Caveman Wisdom

Two cavemen, Gronk and Thogg, were sitting on a rock ledge, overlooking the expanse of land that stretched before them. The afternoon sun was full and bright; not a cloud was in the sky. In the near distance, wildlife grazed or darted playfully to and fro. The warbled songs and stabbing calls of various birds filled the air. Life was good. Impulsively, Thogg turned toward his friend and said, “You know, Gronk, I’ve been…thinking.” It felt as though he was admitting a dirty secret.

Gronk lowered his head and stroked the hair of his forearm. There’ve been rumours,” he said.

“Yes, no doubt. Word gets around.”

“What’s it like?”



Thogg was staring off dreamily into the distance. “It’s wild—can take you on amazing trips without ever leaving the cave.”


“Oh, yeah.”

“Sounds almost like a drug,” said Gronk.

“You ever been tempted?”

“Nah, can’t say that I have,” said Gronk. Indifferent, he began to pick at his teeth with a small twig. A few moments later: “It’s new, isn’t it?”

Thogg leaned back against a slab of rock and spread his arms wide, sitting as though on a couch. “In the big scheme of life, yes, relatively.”

“It’s just a fad, though, right?”

“No,” said Thogg, “I think it’s here to stay.”

“What is it…actually?”

“It’s a higher intellect function that sets us apart from wildebeests, monkeys, and such. They haven’t got it, but we do. With thinking, we can produce ideas, decisions, memories, and have opinions.”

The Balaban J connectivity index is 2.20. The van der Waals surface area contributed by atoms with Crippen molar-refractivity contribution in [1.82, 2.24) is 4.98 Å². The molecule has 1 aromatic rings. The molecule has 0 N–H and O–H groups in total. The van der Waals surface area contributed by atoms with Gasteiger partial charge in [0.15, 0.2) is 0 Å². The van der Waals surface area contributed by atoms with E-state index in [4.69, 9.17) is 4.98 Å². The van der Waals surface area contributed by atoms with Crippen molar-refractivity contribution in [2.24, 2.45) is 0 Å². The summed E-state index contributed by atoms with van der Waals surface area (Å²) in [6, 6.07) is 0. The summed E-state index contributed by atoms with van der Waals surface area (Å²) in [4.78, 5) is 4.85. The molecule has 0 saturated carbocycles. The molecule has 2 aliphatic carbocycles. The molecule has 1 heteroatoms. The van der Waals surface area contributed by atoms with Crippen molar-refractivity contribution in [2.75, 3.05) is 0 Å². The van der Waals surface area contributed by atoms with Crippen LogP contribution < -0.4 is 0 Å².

“You don’t say,” said Gronk. Staring off into the distance, he absentmindedly scratched at his chest. “Is it good for anything?”

“Well, can be,” said Thogg.


“Remember two moons ago, when we were working on that stick?”

“For sure.”

“And how I used a rock to shape the end into a point?”

“Yes, marvelous, simply marvelous. What a stroke of luck!”

Thogg grinned. “Uh, uh, wasn’t luck. It was thinking,” he said, tapping a crooked finger against his head.

“Nah! Really?”

“For sure. Thinking is great stuff; we just have to use it carefully.”

Gronk scratched his chin. “Whadya mean?”

“Well, thinking is like any other tool—like fire, twigs, rocks, and clubs. We just have to make certain that we’re using our thinking, rather than our thinking using us.

Gronk swatted lazily at some flies buzzing hear his head, and then turned—with a puzzled expression—to face Thogg. “I’m not sure that I follow,” he said.

“Hmm,” said Thogg. “Well, you know when we make fire? How we have to be careful?”

“For sure,” said Gronk, “because if we’re not, we can get burned!”